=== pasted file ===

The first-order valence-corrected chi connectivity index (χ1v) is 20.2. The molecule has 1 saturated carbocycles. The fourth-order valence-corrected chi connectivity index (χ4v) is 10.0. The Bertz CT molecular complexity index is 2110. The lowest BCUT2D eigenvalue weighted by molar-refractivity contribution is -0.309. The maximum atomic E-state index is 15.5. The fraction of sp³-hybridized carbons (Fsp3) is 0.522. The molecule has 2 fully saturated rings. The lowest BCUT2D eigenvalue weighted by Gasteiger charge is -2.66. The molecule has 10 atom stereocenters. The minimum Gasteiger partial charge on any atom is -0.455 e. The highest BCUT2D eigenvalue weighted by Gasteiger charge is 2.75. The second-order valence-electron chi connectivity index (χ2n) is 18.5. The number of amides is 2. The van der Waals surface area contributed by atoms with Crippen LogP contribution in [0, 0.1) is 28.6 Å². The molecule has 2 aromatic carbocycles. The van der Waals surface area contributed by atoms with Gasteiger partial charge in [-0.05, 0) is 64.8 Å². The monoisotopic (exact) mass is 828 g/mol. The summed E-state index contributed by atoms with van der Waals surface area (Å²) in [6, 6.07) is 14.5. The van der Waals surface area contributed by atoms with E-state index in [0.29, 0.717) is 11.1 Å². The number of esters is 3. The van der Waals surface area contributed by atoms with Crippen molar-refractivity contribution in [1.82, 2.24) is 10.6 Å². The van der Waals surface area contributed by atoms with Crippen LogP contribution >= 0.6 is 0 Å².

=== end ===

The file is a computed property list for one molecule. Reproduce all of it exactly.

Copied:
The first-order valence-corrected chi connectivity index (χ1v) is 20.2. The molecule has 1 saturated carbocycles. The fourth-order valence-corrected chi connectivity index (χ4v) is 10.0. The Bertz CT molecular complexity index is 2110. The lowest BCUT2D eigenvalue weighted by molar-refractivity contribution is -0.309. The maximum atomic E-state index is 15.5. The fraction of sp³-hybridized carbons (Fsp3) is 0.522. The molecule has 2 fully saturated rings. The lowest BCUT2D eigenvalue weighted by Gasteiger charge is -2.66. The molecule has 10 atom stereocenters. The minimum Gasteiger partial charge on any atom is -0.455 e. The highest BCUT2D eigenvalue weighted by Gasteiger charge is 2.75. The second-order valence-electron chi connectivity index (χ2n) is 18.5. The number of amides is 2. The van der Waals surface area contributed by atoms with Crippen LogP contribution in [0, 0.1) is 28.6 Å². The molecule has 2 aromatic carbocycles. The van der Waals surface area contributed by atoms with Gasteiger partial charge in [-0.05, 0) is 64.8 Å². The monoisotopic (exact) mass is 828 g/mol. The summed E-state index contributed by atoms with van der Waals surface area (Å²) in [6, 6.07) is 14.5. The van der Waals surface area contributed by atoms with E-state index in [0.29, 0.717) is 11.1 Å². The number of esters is 3. The van der Waals surface area contributed by atoms with Crippen molar-refractivity contribution in [1.82, 2.24) is 10.6 Å². The van der Waals surface area contributed by atoms with Crippen LogP contribution >= 0.6 is 0 Å².